Bob Mehen would turn somersaults for the headstanders â€” a group of fish that move in mysterious ways.
The characins form a wonderfully diverse group, ranging from tiddlers to monsters and contain everything from Neon tetras to piranhas — and much in between!
There are, however, some stunning members that offer not only colour but behaviours which make them fascinating and beautiful aquarium subjects. The headstanders are just such a group.
These earn their name by posturing heads down, tails up, when swimming, but it’s not altogether clear why they do so.
Two families are commonly known as headstanders — the Anostomidae and the Chilodontidae — both from the Amazon region of South America.
Most in the hobby come from the Anostomidae family, the larger of the two. This contains around 150 species, varying from 7cm/2.8” to 60cm/24”.
Many of these fishes have sleek, torpedo-like bodies, beautifully marked with striking bars, spots and stripes which, in combination with their unusual swimming style, makes them potentially attractive aquarium inhabitants.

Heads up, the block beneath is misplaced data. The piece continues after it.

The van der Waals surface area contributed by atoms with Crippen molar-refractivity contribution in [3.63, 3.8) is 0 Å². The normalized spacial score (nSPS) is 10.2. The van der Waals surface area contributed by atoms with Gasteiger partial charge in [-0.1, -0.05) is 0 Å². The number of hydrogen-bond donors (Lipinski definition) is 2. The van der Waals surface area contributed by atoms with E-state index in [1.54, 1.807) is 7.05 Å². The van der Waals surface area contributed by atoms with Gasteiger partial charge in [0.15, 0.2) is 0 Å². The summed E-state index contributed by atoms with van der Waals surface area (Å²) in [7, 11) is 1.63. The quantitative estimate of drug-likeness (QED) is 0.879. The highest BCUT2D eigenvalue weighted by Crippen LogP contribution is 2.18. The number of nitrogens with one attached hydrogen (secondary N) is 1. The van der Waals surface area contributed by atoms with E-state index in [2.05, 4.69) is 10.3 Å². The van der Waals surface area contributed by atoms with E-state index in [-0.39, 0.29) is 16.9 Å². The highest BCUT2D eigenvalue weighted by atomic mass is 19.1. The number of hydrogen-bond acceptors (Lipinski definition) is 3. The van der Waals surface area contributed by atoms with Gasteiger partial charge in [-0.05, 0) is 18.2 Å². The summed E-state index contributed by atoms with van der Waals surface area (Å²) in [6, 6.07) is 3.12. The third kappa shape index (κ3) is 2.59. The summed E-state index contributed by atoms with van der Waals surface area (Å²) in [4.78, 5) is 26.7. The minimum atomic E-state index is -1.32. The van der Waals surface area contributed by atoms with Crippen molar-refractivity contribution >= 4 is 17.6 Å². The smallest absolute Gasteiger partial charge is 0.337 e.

At first glance these fishes’ pouty, up-turned (superior) mouths suggest a life spent picking up tasty morsels from the water’s surface, but this couldn’t be further from the truth.
Instead it offers more than a hint as to their specialised natural feeding behaviours.
Why headstand? (picture above by Brian Gratwicke, Creative Commons)
A number of factors and potential influences may benefit this strange action. Many have a swimbladder set further back towards the tail than in most fish, which is clearly an adaptation to make this unusual swimming position easier, but it’s why that is the mystery.
There’s obviously something to be gained in the form of cryptic camouflage by adopting this position, maybe in a similar fashion to the marine Razorfish (Aeoliscus strigatus) whose head-down swimming style allows it to blend in among corals.
Many potential predators may be confused by a fish not following what they instinctively see as typical prey behaviour, and some feeding headstanders can appear sick as they lurch about, tail up, often upside-down as they search for food.